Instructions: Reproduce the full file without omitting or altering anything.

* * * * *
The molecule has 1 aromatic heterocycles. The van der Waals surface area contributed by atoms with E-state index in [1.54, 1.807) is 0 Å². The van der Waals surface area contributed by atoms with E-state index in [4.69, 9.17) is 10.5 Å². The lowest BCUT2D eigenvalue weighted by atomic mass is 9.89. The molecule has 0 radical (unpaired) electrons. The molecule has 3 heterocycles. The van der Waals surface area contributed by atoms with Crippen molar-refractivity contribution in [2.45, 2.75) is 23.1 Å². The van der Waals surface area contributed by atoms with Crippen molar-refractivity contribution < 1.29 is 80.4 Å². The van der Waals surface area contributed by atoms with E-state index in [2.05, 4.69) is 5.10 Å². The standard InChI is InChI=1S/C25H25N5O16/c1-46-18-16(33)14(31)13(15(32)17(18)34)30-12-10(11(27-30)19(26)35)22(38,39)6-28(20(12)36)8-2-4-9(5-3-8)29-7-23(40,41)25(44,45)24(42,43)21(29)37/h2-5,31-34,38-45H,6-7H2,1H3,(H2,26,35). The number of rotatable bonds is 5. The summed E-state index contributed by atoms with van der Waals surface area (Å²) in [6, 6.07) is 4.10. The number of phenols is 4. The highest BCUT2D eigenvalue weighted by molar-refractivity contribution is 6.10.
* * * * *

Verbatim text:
The molecule has 1 aromatic heterocycles. The van der Waals surface area contributed by atoms with E-state index in [1.54, 1.807) is 0 Å². The van der Waals surface area contributed by atoms with E-state index in [4.69, 9.17) is 10.5 Å². The lowest BCUT2D eigenvalue weighted by atomic mass is 9.89. The molecule has 0 radical (unpaired) electrons. The molecule has 3 heterocycles. The van der Waals surface area contributed by atoms with Crippen molar-refractivity contribution in [2.45, 2.75) is 23.1 Å². The van der Waals surface area contributed by atoms with Crippen molar-refractivity contribution < 1.29 is 80.4 Å². The van der Waals surface area contributed by atoms with E-state index in [2.05, 4.69) is 5.10 Å². The standard InChI is InChI=1S/C25H25N5O16/c1-46-18-16(33)14(31)13(15(32)17(18)34)30-12-10(11(27-30)19(26)35)22(38,39)6-28(20(12)36)8-2-4-9(5-3-8)29-7-23(40,41)25(44,45)24(42,43)21(29)37/h2-5,31-34,38-45H,6-7H2,1H3,(H2,26,35). The number of rotatable bonds is 5. The summed E-state index contributed by atoms with van der Waals surface area (Å²) in [6, 6.07) is 4.10. The number of phenols is 4. The highest BCUT2D eigenvalue weighted by molar-refractivity contribution is 6.10.